Posts tagged with: prime numbers

The number 6 has four different factors,1,2,3,6.What is one possible two digit integer that has exactly three different positive factors?

A number will only have an odd number of factors if it’s a perfect square. It it has only 3 factors, then it’s the square of a prime number. So pick a two-digit square of a prime number. 25 or 49 work: their factors are 1, 5, 25 and 1, 7, 49, respectively.

It’s exciting times around PWN HQ—lots of things going on. 2014 should be a fun year for SAT prep. That has nothing to do with this contest, of course. I just like to open these contest posts with a little friendly chatter. I bet nobody even reads this stuff. :/ ANYWAY, here’s a challenge question!

For all positive integers n, let ↭n equal the number of unique prime factors of n. For example, ↭12 = 2, because there are 2 unique prime factors of 12: 2 and 3. If a is a positive integer less than 500,000, what is the greatest possible value of ↭a?

Post your answer in the comments—the first correct answer from someone who hasn’t won a contest before wins a Math Guide! Comments are set to require moderation until tomorrow to add a little suspense into the contest.

All the usual contest rules apply. One recent addition to the contest rules I’d like to draw your attention to:

  • No answer changing. When you post a comment, I get an email with that comment, and that’s what I use to judge the contest. Edits applied to your comment later don’t count, even if the edit occurs before someone else wins. Don’t post your comment until you’re sure of your answer.
Good luck!

UPDATE: Wow—I thought this would be tougher for you guys! Congrats to everyone who got it right, especially to Nick, who got his answer in first. Explanation follows below the cut…

The key to getting this question right is recognizing that the smaller the prime factors you use, the more you’ll be able to fit in before your product exceeds 500,000. Therefore, all you need to do to solve this problem is test out the incremental products of the smallest prime numbers!

2 × 3 = 6
2 × 3 × 5 = 30
2 × 3 × 5 × 7 = 210
2 × 3 × 5 × 7 × 11 = 2,310
2 × 3 × 5 × 7 × 11 × 13 = 30,030
2 × 3 × 5 × 7 × 11 × 13 × 17 = 510,510 ← Oops, too big!

What we’ve just shown there is the smallest number that can have 2 unique prime factors is 6, the smallest number that can have 3 unique prime factors is 30, …, the smallest number that can have 7 unique prime factors is 510,510. Therefore, no positive integer less than 500,000 can have more than 6 unique prime factors.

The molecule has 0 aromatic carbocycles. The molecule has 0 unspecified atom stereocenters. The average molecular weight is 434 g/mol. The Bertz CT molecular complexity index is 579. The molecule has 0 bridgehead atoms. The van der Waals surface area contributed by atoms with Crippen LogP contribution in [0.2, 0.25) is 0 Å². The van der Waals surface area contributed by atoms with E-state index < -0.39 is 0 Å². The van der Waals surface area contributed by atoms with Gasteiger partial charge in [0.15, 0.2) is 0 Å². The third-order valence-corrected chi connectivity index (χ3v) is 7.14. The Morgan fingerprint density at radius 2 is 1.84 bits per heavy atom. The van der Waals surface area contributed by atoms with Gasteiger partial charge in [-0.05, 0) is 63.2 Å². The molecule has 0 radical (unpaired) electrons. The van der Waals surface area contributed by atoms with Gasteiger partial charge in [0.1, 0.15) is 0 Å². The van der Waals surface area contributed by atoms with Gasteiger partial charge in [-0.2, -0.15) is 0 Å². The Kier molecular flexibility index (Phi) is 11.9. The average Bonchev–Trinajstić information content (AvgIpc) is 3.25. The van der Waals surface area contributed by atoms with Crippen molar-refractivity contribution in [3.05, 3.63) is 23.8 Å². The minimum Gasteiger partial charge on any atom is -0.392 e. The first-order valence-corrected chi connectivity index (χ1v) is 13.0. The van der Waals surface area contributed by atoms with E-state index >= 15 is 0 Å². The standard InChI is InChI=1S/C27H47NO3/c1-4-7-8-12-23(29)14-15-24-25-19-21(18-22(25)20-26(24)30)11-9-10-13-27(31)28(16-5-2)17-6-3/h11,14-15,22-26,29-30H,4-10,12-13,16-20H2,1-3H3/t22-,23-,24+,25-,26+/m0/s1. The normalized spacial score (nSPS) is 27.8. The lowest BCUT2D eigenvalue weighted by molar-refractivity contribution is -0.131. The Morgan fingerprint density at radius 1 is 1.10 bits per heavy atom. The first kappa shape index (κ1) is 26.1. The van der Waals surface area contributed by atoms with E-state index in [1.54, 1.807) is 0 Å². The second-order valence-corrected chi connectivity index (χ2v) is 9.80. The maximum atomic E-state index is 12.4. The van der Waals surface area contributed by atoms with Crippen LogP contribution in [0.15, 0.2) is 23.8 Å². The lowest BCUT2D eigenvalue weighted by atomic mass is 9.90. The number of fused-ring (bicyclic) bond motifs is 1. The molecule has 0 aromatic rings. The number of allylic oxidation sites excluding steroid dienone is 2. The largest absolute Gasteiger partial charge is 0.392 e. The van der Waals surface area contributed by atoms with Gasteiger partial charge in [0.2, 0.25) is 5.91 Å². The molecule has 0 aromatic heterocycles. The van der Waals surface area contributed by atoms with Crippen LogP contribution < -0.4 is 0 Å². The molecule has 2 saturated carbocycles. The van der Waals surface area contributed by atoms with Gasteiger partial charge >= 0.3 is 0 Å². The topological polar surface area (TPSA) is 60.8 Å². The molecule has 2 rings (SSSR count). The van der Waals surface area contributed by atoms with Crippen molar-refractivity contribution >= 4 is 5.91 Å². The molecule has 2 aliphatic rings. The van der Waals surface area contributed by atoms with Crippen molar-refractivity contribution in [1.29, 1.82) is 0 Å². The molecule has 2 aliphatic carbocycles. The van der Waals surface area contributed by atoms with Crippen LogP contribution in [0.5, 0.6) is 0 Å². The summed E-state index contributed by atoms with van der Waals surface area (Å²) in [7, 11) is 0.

So this isn’t a super important thing as far as how often it appears on the SAT, but it does pop up time and again, so if you’re shooting for perfection (or close to it) you might want to pay attention. Otherwise, you can get by just fine without this little nugget (but you might as well read it, since you’re here anyway).

Do you know what prime factorization is? Basically, the prime factorization of a number is the way you would build that number by multiplying together only prime numbers. To find the prime factorization of a number, divide by 2 if you can. Do that as many times as you can. Once you can’t do that anymore, try dividing by 3 as many times as you can. Then by 5. Then by 7. Then by 11. I think you get the idea.

Let’s try one together, like best friends

What is the prime factorization of 13728?

Whoa. Big number. Lots of people like to make trees when they do this. Let’s do that. Damn I wish you and I were in the same room with a chalkboard right now. This is going to take flippin’ forever.

See how, when I couldn’t divide by 2 anymore, I went to three, and then to 11? I knew I was done when I had two prime numbers, 11 and 13. If I multiplied all those numbers back together, I’d get 13728 again. For serious. Try it:

2 × 2 × 2 × 2 × 2 × 3 × 11 × 13 = 13728

So why do I need to know this?

Because sometimes the SAT asks hard questions (and if you took the October 2011 SAT, you can confirm) about the lowest multiple of two numbers that’s also perfect square. It just so happens that prime factorization is a great way to find a perfect square.

The prime factorization of a perfect square will contain even numbers of each prime number. Look back at the prime factorization of 13728. That’s not a perfect square. There are 5 2s, and one each of 3, 11, and 13. We can use this information to find the lowest multiple of 13728 that’s a perfect square. In order to make a prime number, we’re going to need another 2, another 3, another 11, and another 13. Yikes. That’s gonna be a big number.

2 × 2 × 2 × 2 × 2 × 2 × 3 × 3 × 11 × 11 × 13 × 13= 11778624

Peep the bold underlines. Those are the factors I’ve added. My new product is huge. It’s also a perfect square. Seriously.

11778624 = 3432

And there are no multiples of 13728 that are less than 11778624 that are perfect squares. Scout’s honor.

What would an SAT question about this look like?

Glad you asked. Try this (no multiple choice — it’s a grid-in):

  1. If p2 is a multiple of both 8 and 35, and p is a positive integer, what is the least possible value of p?

So…yeah. Start by doing a prime factorization of 8 and 35.

8 = 2 × 2 × 2
35 = 5 × 7

Note that you have odd numbers of all three used prime factors. You’re gonna need another 2, another 5, and another 7.

2 × 2 × 2 × 2 × 5 × 5 × 7 × 7 = 19600
p2 = 19600

Confirm that 19600 is a multiple of both 8 and 35 (of course it is):

19600 ÷ 8 = 2450
19600 ÷ 35 = 560

Yes, it worked. So what’s p? Just take the square root of 19600!

19600 = 140
p = 140

Note the tempting false shortcut: just multiply 8 by 35 and square the result. But if you do that, you get 78400 for p2 and 280 for p. That’s not the smallest possible p, as we just showed.

Like I said, you don’t see this often on the SAT, but if you’re shooting for perfection, you’ll want to know this relationship between prime factors and perfect squares.